Chapter 4: Stand and Deliver
Sounding off about Verbal Communication
Your verbal communication skills are of particular importance when you're delivering a speech.
The voice has several elements that you can vary as a means to enhance your speech, they include volume, pitch, tone, and rate.
As a good speaker, it's your responsibility to familiarize yourself with these areas so you can manipulate them for greatest effectiveness.
- Volume: This determines how loudly your voice is projected throughout your presentation space. You should be loud enough so that everyone in the room can hear you.
At the same time, you shouldn't sound as if you're shouting.
To determine the appropriate volume and whether or not you'll need a microphone, consider the size of the room and the amount of people that will be filling the space.
If possible, try to rehearse your speech in your actual presentation or in a room like it.
You should also consider altering your voice according to your speech. As long as you don't overdo it, you can speak in a lower tone to draw the audience in or raise your voice to underscore a particular point.
Similarly, consider whispering when talking about a secret or private conversation and pump up the volume as you speak about a challenge or victory. Sprinkling variety in your volume adds spice.
- Pitch: The high or low notes you produce when you speak is referred to as pitch.
Your speech is your own personal music and you have your own
natural register and that's the notes on the musical scale that you speak most comfortably.
Generally, most people have a range of eight notes. In conversation, you raise your voice at the conclusion of a question and lower your voice at the end of statement.
For your speech, you don't want to speak in monotone or in one pitch because you'll be considered boring and your audience with tune you out.
At the same time, using excessive pitch (speaking too high or too low) could be distracting.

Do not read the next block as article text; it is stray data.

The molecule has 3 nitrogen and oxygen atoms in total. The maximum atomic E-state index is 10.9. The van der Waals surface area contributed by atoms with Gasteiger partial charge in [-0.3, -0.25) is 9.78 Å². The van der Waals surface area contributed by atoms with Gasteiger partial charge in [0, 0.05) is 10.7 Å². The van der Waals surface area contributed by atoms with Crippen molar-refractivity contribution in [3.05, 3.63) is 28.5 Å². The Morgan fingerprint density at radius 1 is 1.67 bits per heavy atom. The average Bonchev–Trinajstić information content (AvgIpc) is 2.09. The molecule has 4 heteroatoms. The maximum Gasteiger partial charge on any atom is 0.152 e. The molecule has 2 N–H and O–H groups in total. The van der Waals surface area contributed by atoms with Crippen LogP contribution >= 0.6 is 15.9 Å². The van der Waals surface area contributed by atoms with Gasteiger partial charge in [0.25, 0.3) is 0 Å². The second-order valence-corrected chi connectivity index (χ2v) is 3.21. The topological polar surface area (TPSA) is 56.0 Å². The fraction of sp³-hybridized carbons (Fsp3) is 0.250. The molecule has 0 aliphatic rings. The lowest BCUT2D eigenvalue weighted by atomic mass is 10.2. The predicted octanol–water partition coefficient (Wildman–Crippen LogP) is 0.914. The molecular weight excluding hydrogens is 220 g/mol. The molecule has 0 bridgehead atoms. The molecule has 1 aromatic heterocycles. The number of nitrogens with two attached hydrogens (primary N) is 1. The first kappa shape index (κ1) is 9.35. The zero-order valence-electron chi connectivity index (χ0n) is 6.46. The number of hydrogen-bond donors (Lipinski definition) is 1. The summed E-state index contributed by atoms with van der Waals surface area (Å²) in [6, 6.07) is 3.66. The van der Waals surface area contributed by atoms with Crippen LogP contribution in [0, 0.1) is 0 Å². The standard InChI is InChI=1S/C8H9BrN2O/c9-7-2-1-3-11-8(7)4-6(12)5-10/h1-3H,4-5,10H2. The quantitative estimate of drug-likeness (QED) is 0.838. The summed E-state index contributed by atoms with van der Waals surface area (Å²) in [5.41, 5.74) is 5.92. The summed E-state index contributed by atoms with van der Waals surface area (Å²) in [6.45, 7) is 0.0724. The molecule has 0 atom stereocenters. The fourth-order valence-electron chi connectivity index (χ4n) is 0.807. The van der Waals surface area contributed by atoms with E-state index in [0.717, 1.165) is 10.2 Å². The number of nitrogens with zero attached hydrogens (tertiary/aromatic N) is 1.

The key here is to ensure your pitch varies enough to maintain your audiences' attention but only using those notes that are pleasing to the ear.
- Tone: It's not what you say, it's the way you say it. Your tone encompasses all of the elements that put a particular spin on your speech.
You can have a tone that's positive, negative, sarcastic, pessimistic, hopeful, joyous, fearful, panicked, confident, convincing, or inviting.
Research shows that an audience can better relate to positive tones than negative ones. They also prefer upbeat or positive speeches over negative ones.
As you determine your tone, strike a balance by selecting the tone that feels most natural to you, the listener's expectations, and the content.
For example, a political speech should be more forceful and demanding than a speech on a child's daycare facility which should probably be pleasant and upbeat.
- Pace: The rate or pace is the speed that your words are spoken. People generally speak at a rate at 115 words per minute.
A fast pace indicates a sense of urgency or may seem pushy, jittery, or confusing. A slow speech may be comforting or relaxing but can also be boring. As with other elements in your speech, varying is key.
During an exciting part of your speech, speed up to draw attention to the point you're trying to make. You may also want to slowdown when you're delivering a story.
Slowdown if you have a strong dialect or accent so people understand you.
Pauses also influence the pace. A pause between words or phrases adds emphasis. You can use pauses to highlight certain points, regulate your pace (and prevent you from speaking too quickly), and add dramatic effect.